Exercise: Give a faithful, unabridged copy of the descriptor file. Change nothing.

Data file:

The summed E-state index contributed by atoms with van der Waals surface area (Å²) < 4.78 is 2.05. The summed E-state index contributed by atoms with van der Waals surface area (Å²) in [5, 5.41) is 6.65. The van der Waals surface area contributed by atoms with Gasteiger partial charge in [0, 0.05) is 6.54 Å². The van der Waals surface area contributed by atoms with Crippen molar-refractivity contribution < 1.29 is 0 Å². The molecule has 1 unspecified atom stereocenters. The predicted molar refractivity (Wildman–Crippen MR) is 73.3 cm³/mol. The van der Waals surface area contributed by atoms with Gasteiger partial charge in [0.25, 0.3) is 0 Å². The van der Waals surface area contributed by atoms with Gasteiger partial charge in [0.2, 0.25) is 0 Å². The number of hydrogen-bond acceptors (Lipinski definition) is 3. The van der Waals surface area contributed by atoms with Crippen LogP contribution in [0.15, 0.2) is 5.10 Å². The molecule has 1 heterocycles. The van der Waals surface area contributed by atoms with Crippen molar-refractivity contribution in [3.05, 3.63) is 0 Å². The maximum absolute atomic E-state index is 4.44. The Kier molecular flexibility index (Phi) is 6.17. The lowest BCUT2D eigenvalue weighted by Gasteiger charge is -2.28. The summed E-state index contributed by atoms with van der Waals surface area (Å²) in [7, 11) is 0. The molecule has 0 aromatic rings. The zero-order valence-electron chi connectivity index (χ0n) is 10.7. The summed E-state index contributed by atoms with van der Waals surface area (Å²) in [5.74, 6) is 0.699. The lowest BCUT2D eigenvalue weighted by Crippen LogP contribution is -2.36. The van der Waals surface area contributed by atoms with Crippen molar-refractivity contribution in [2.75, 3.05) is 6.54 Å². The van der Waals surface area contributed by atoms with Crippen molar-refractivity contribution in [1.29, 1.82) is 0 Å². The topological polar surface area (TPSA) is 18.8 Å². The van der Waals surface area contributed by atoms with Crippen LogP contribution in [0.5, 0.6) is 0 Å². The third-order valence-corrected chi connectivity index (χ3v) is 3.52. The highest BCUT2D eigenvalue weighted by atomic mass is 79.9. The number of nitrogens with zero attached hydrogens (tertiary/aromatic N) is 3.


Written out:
The summed E-state index contributed by atoms with van der Waals surface area (Å²) < 4.78 is 2.05. The summed E-state index contributed by atoms with van der Waals surface area (Å²) in [5, 5.41) is 6.65. The van der Waals surface area contributed by atoms with Gasteiger partial charge in [0, 0.05) is 6.54 Å². The van der Waals surface area contributed by atoms with Crippen molar-refractivity contribution < 1.29 is 0 Å². The molecule has 1 unspecified atom stereocenters. The predicted molar refractivity (Wildman–Crippen MR) is 73.3 cm³/mol. The van der Waals surface area contributed by atoms with Gasteiger partial charge in [0.25, 0.3) is 0 Å². The van der Waals surface area contributed by atoms with Gasteiger partial charge in [0.2, 0.25) is 0 Å². The number of hydrogen-bond acceptors (Lipinski definition) is 3. The van der Waals surface area contributed by atoms with Crippen LogP contribution in [0.15, 0.2) is 5.10 Å². The molecule has 1 heterocycles. The van der Waals surface area contributed by atoms with Crippen molar-refractivity contribution in [3.05, 3.63) is 0 Å². The maximum absolute atomic E-state index is 4.44. The Kier molecular flexibility index (Phi) is 6.17. The lowest BCUT2D eigenvalue weighted by Gasteiger charge is -2.28. The summed E-state index contributed by atoms with van der Waals surface area (Å²) in [7, 11) is 0. The molecule has 0 aromatic rings. The zero-order valence-electron chi connectivity index (χ0n) is 10.7. The summed E-state index contributed by atoms with van der Waals surface area (Å²) in [5.74, 6) is 0.699. The lowest BCUT2D eigenvalue weighted by Crippen LogP contribution is -2.36. The van der Waals surface area contributed by atoms with Crippen molar-refractivity contribution in [2.75, 3.05) is 6.54 Å². The van der Waals surface area contributed by atoms with Crippen molar-refractivity contribution in [1.29, 1.82) is 0 Å². The topological polar surface area (TPSA) is 18.8 Å². The van der Waals surface area contributed by atoms with Crippen LogP contribution in [0.5, 0.6) is 0 Å². The third-order valence-corrected chi connectivity index (χ3v) is 3.52. The highest BCUT2D eigenvalue weighted by atomic mass is 79.9. The number of nitrogens with zero attached hydrogens (tertiary/aromatic N) is 3.